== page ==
The Automotive Industry, Briefly

The Air is Getting Thick and Congested

10.28.16 - 2016 Cadillac CTS-V

Who would have thought when radio waves and signals began transmitting through the airwaves that at some point we would have an airspace that was completely congested, but that seems to be where we are. Not only are the airwaves becoming more congested with signals for radio, television and cell phones, but for the past sixteen years there has been a part of the airspace that has been reserved for the automotive industry. This space hasn’t been significantly used since it was on reserve at the beginning of the decade, but it seems the auto industry is on the verge of finally putting it to use.

This airspace that’s reserved for the automotive industry is supposed to be where Vehicle to Vehicle (V2V) communication takes place. Vehicles that are equipped with this technology will be able to communicate with each other and with traffic signals to make driving much safer, but since the airspace has been left unused for over a decade the cable television and high tech industries are lobbying the FCC to free up this space for their use. Fortunately, the NHTSA has control of this airspace for now and has so far kept the FCC from being able to take any of it.

What seems to be the dilemma? If the FCC were to have some of this space then it could be clogged up with signals that slow down the transmission from the V2V connections. With V2V in place cars are able to transmit their current position, speed and direction of travel as much as ten times per second. This allows other vehicles that are equipped with the same technology to be able to know if a car is going to be in danger of colliding with them and engage systems that are able to avoid this collision altogether.

An example of how V2V can help vehicles occurred earlier in the year when a Tesla Model S with the Auto Pilot system turned on crashed into a trailer. This crash would have been avoided if both vehicles were equipped with V2V because this system is able to range out around 1,000 yards in all directions even when sight lines would be blocked for cameras and radar based systems. This makes V2V an invaluable piece of technology and something that needs to be able to work properly at all times.

That’s part of the real fear for the NHTSA is the fact that this air space could become jumbled with signals that have nothing to do with vehicle safety. The question is, what’s more important, vehicle safety or faster internet or cable speeds? This seems to be an easy question to answer, but the argument from the FCC is the fact that the space hasn’t been used at all. It seems we need to have vehicles on the road equipped with V2V soon in order to show the use of this airspace and the beginning of the development of a new technology in use.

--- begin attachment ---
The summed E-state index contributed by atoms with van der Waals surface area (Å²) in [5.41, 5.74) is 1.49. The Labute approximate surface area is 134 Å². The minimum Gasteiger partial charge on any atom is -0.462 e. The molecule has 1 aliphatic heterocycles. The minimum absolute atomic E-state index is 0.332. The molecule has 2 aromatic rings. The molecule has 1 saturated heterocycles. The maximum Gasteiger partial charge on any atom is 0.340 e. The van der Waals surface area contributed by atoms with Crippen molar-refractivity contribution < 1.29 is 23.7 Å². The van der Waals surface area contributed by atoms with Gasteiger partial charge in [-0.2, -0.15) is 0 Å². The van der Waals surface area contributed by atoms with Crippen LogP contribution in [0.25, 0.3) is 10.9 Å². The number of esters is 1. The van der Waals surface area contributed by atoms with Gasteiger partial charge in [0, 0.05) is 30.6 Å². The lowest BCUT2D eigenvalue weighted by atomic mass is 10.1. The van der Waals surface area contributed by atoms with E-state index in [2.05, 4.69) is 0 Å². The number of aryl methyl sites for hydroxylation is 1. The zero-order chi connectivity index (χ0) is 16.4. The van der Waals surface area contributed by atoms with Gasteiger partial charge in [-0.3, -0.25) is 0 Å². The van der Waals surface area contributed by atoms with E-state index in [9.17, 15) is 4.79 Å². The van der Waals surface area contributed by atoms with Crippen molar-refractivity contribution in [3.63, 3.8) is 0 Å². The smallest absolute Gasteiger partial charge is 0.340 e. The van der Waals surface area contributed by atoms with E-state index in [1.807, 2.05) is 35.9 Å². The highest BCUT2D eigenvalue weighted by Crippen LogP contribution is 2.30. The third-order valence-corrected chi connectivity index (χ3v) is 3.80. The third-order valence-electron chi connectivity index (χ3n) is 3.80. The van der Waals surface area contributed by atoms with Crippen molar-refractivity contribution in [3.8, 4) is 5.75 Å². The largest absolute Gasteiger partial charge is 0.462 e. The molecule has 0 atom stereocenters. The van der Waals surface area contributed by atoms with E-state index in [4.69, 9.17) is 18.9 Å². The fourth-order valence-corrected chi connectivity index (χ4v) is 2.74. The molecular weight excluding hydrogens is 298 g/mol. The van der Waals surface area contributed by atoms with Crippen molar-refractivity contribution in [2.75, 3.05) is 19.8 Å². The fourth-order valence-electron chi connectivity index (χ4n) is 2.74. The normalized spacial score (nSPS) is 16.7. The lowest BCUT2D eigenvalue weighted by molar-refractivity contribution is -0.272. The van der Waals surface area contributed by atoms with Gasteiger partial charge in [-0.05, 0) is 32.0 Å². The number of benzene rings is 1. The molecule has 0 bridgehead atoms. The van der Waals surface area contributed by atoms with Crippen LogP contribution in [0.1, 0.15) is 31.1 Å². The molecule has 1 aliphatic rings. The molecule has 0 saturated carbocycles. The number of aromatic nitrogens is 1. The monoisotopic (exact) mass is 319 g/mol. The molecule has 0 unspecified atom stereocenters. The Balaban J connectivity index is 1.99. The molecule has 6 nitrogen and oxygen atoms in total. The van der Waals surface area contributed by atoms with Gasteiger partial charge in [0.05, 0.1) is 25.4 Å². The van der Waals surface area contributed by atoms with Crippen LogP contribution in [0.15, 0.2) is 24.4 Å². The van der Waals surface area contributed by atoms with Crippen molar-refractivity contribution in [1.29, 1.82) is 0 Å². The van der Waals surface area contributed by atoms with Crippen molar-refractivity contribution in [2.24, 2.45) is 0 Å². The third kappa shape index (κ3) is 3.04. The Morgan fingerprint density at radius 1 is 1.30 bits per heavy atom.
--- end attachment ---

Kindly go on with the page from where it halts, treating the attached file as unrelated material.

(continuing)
Thankfully there is a plan in place to have the Cadillac CTS equipped with V2V technology in the near future, even as early as later this year. This would be the beginning of the next step toward fully autonomous vehicles. The need for this airspace to be clear is obvious, V2V technology will be transmitting at nearly 100 times the speed of a typical cell phone signal and it would need to be clear in order to make use of the technology appropriately. Hopefully the White House will continue to leave this airspace clear for the automotive industry to make use of it.

If V2V technology and fully autonomous vehicles are developed traffic flows could be much better with vehicles travelling in packs together at higher speeds. This communication is even able to be used for traffic signals to allow more efficient use of them and create a way to keep the number of vehicle accidents to a minimum. This airspace certainly needs to be left open for the automotive industry and the FCC needs to look for other means of giving higher speeds of internet rather than concerning itself with this airspace that s been reserved for the NHTSA and the automotive V2V technology.



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